Banks to Lawless Phishers: Do Not Enter

By Matt Hines Print this article Print

Financial institutions are creating multitiered solutions to protect online banking customers from fraud and phishing.

With criminals stalking their operations and customers, Wells Fargo and SVB Silicon Valley Bank can't afford to fool around with online security.

Just as riflemen rode shotgun on Wells Fargo stagecoaches in the 19th century, today, Wells Fargo and SVB Silicon Valley Bank executives are relying on whatever weapons they can get their hands on to help keep the bad guys at bay.

The most significant trend in the online business world over the last year has been the shift among hackers and other criminals from attacks aimed at disabling corporate infrastructure to threats that specifically look to steal companies' money and customer information.

In mid-October, London's Metropolitan Police Computer Crime Unit announced that the e-mail addresses, credit card numbers and transaction histories of approximately 83,000 U.K. consumers had been found on a PC recovered by law enforcement authorities in the United States. According to London police, the files were stolen from computers at an unnamed U.K. bank using a Trojan horse back-door virus that recorded individuals' passwords.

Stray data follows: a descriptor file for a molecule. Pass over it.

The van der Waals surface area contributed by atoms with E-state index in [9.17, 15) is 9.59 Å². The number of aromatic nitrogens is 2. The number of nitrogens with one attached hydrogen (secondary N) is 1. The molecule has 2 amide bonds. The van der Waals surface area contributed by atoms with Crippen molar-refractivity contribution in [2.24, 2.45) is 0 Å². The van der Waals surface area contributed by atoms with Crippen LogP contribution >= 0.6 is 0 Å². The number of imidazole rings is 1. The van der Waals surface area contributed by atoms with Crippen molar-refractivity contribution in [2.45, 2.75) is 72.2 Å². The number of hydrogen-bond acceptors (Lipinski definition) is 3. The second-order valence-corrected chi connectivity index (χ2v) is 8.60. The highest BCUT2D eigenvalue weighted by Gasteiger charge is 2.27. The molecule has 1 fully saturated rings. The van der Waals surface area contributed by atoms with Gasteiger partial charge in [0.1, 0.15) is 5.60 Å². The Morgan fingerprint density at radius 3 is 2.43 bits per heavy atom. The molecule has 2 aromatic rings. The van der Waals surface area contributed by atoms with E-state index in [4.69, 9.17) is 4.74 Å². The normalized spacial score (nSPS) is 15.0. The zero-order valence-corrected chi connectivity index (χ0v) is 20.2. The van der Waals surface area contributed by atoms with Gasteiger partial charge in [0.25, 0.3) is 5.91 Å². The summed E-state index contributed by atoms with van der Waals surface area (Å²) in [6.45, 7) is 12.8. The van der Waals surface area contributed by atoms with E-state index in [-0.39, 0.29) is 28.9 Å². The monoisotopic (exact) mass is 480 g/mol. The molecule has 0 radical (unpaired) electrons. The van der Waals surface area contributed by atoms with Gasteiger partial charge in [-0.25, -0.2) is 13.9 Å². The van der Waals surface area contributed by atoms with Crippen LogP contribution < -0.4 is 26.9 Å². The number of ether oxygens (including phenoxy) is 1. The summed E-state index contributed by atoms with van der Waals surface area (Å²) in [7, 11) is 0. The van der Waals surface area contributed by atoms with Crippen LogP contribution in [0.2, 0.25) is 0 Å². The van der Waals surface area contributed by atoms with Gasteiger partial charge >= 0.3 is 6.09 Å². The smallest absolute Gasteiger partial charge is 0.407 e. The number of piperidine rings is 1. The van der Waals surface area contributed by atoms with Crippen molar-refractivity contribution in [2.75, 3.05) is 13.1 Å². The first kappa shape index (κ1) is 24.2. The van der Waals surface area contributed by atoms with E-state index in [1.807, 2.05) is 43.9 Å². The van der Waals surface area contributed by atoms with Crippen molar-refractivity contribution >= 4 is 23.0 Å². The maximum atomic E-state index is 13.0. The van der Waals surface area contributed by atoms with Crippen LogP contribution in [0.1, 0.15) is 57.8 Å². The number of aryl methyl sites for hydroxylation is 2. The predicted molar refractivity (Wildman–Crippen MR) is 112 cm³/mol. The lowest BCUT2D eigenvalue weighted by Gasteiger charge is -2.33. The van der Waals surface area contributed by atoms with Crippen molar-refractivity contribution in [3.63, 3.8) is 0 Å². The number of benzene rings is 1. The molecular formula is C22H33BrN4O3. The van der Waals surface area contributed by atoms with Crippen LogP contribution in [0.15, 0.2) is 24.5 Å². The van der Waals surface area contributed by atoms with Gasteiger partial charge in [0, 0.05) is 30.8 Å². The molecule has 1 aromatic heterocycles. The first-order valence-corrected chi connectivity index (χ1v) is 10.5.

The financial and business losses associated with corporate data leaks have risen significantly over the past year. Click here to read more.

"Security has always been a cornerstone of what we've done as a business, and that's obviously changed over time and will continue to change as threats evolve, so we continue to work hard to do everything we can to protect customers without getting in the end user's way," said Jim Smith, executive vice president of Wells Fargo's Internet Channel and Products group, in San Francisco.

The benefits of achieving success in defeating today's criminal threats are hard to quantify in dollars and cents, as the return on investment for companies such as Wells Fargo and SVB Silicon Valley Bank are measured by the companies' ability to stave off potential attacks and the number of customers who remain willing to do their business over the Web. If successful in their endeavors to keep users protected and banking online, the companies also hope to keep their brick-and-mortar overhead expenses from rising to pre-Internet levels.

Read the full story on eWEEK.com: Banks to Lawless Phishers: Do Not Enter

This article was originally published on 2006-10-22
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